The Finns enjoy making foreigners taste salty liquorice. The reactions go from firstly claimingsalmiakkikarkki.ed that it’s not even that bad to spitting out to candy in disgust and horror once they get to the centre and the saltiness kicks in. Someone once described the feeling as if somebody had sandpapered their tongue and then poured salt on top.

Salted liquorice is still worth a try and because of variety you’re bound to find at least one type that you’re able to stomach. And if not it’s good for pulling pranks on unsuspecting foreigners. But don’t judge it before you’ve tried it!

Of Finnish food culture

by Jerina Kivistö, degree student in Media

About two dozenz of Karelian pasties both on a plate and on a paper.

Self-made warm Karelian pasties, yum-yum!

Finland has  globally  rather unknown culinary traditions but that of course doesn’t mean such wouldn’t exist. Some say our food tastes bland, others say it looks quite unappetizing. And I can’t argue with that –  some Finnish dishes may look a tad disgusting – I mean, I have never ever heard anyone say how a look of mustamakkara or mämmi makes their mouth water. Needless to say I get the point.

Nonetheless, I still want to defend traditional Finnish food – it is after all what I grew up with and a certain appreciation is expected. Using minimum amount of spices has led us to the point, where the ingredients need to be fresh and tasty on their own without further enhancing. Nothing probably tastes better than wood stove-baked rye bread with salted butter and a tall glass of refreshing full-fat milk. In the traditional Finnish kitchen, the taste comes from the main ingredients itself, not so much from the spices.

Surely, with globalization the Finnish diet might have changed into kebab and pizza but it still doesn’t change the fact how utterly delicious food we have available here. So, the question is, what is your favorite Finnish food?

A recipe for you: Karelian pasties http://www.food.com/recipe/karelian-pasties-karjalan-piirakat-136480 .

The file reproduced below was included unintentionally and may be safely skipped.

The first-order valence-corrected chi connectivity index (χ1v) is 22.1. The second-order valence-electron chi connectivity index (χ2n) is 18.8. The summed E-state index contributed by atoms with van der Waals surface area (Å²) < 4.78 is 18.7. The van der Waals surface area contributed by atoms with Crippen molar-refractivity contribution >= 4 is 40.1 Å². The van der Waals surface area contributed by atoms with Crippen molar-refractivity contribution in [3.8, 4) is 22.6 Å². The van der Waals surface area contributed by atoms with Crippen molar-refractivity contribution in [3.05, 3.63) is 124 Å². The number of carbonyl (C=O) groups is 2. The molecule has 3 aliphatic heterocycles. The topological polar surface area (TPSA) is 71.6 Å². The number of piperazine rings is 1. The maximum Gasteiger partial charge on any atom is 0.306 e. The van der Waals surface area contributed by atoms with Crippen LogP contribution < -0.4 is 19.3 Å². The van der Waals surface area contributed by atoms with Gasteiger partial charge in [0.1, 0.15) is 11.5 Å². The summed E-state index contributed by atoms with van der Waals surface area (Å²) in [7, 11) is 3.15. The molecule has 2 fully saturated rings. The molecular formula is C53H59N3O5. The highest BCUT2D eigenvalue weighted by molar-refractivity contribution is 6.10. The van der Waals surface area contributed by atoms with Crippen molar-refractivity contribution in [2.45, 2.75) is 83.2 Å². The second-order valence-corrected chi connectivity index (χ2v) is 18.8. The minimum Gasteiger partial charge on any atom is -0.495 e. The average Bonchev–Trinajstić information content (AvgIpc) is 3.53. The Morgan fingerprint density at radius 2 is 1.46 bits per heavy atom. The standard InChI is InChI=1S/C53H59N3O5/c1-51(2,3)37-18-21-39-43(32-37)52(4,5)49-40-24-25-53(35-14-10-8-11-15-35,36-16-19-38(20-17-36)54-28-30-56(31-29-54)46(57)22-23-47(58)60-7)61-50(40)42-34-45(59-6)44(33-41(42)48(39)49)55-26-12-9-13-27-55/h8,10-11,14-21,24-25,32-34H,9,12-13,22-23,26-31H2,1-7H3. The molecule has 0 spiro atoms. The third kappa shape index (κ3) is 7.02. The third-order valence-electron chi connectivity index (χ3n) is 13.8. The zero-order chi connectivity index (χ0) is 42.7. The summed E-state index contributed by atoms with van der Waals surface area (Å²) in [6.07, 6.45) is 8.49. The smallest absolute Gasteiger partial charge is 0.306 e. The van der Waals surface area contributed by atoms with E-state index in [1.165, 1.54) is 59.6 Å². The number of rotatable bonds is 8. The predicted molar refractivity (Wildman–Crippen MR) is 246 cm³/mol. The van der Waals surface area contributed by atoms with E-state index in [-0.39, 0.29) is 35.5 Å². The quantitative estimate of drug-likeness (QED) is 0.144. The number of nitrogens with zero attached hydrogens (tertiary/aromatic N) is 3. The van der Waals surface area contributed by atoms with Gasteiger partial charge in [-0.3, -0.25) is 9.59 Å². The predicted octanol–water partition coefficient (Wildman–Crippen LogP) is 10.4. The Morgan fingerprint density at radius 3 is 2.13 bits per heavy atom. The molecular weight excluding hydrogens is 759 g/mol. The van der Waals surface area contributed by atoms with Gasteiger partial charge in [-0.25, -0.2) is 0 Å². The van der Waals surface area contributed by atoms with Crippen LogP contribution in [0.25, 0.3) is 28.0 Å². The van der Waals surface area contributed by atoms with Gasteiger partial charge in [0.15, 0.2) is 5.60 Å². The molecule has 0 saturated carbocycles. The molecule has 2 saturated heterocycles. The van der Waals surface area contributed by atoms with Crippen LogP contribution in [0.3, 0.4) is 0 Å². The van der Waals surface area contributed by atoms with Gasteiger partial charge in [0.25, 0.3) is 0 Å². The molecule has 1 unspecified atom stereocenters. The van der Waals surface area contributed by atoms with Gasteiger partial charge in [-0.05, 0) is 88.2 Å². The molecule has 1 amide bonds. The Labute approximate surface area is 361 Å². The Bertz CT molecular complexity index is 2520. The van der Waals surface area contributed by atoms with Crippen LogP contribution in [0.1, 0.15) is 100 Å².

Ice Fishing in Finland

by Tyler Rickabaugh, degree student in Environmental Engineering

Tampere winter horizont - ice cover of Näsijärvi lake with sight seeing tower Näsinneula

After hot July it is maybe hard to imagine that in few months the lakes offer an amazing environment for ice fishing!

Ice fishing is a long and deep history of Finland. It is known to be a public rights access, meaning that you don’t have to have a license to fish. All you need is a fishing pole, really warm clothes, a frozen lake, and a tool to break the ice.

The most important thing in ice fishing is preparation. You don’t want to get out to the middle of the lake only to realize you forgot something, or that you are under dressed. Always be prepared. Please note that you can spend several hours on the lake in freezing temperatures, so it’s going to get cold. If you are fortunate enough to know someone who happens to have a tent or hut that they use while ice fishing then it can make the experience that much better.

Common fish you will come across while ice fishing are perch and pikes. Pikes are a bit bigger fish and can really give you a good fight. Although both of the perch and pikes meat are a bit bonier than most fish, if they are cooked properly they can be really tasty.

Be sure to go out on the lake with a Finnish person who has experience. Ice fishing takes a bit of knowledge and experience. The last thing you want to do is get out into the middle of a frozen lake and realize you have no idea what you are doing. Also having the right kind of lures and bait will help as well. Again talk to a Finn first for some guidance on this.

Finally remember to bring alcohol! If you don’t catch any fish at least you can catch a buzz!

Have fun and remember to stay warm!

Minun suomalainen lempiruoka

by Ramil Nuretdinov, degree student in Environmental Engineering
Leivän tuotanto Suomessa on kalliimpaa kuin Venäjällä, mitäs siihen sanoa. Mutta hinta on oikea, koska Suomen tuotanto on parempi, se on oikeasti niin!

Jos haluatte maistaa jotain kansallisista Suomen leivonnaisista, niin ostakaa  ”reikäleipää”: se on suomalainen ruisleipä, jossa on reikä keskellä leipää.

Minä suosittelen myös kuuluisaa karjalanpiirakkaa. Niiden täytteet ovat erilaiset. Aina riisistä perunamuusiin saakka.

Suomalainen piirakka kalan kanssa on tehty rukiista. Sen nimi on kalakukko. Ja jos puhutaan suomalaisesta keittiöstä, niin parasta on kuitenkin ruoka, joka on tehty kalasta! Suomalaiset tekevät ruoan järvi-, joki- tai merikalasta. Monet turistit ostavat kalan Suomesta, koska luottavat Suomen tuotannon laatuun.

Two small pancakes with salty fillings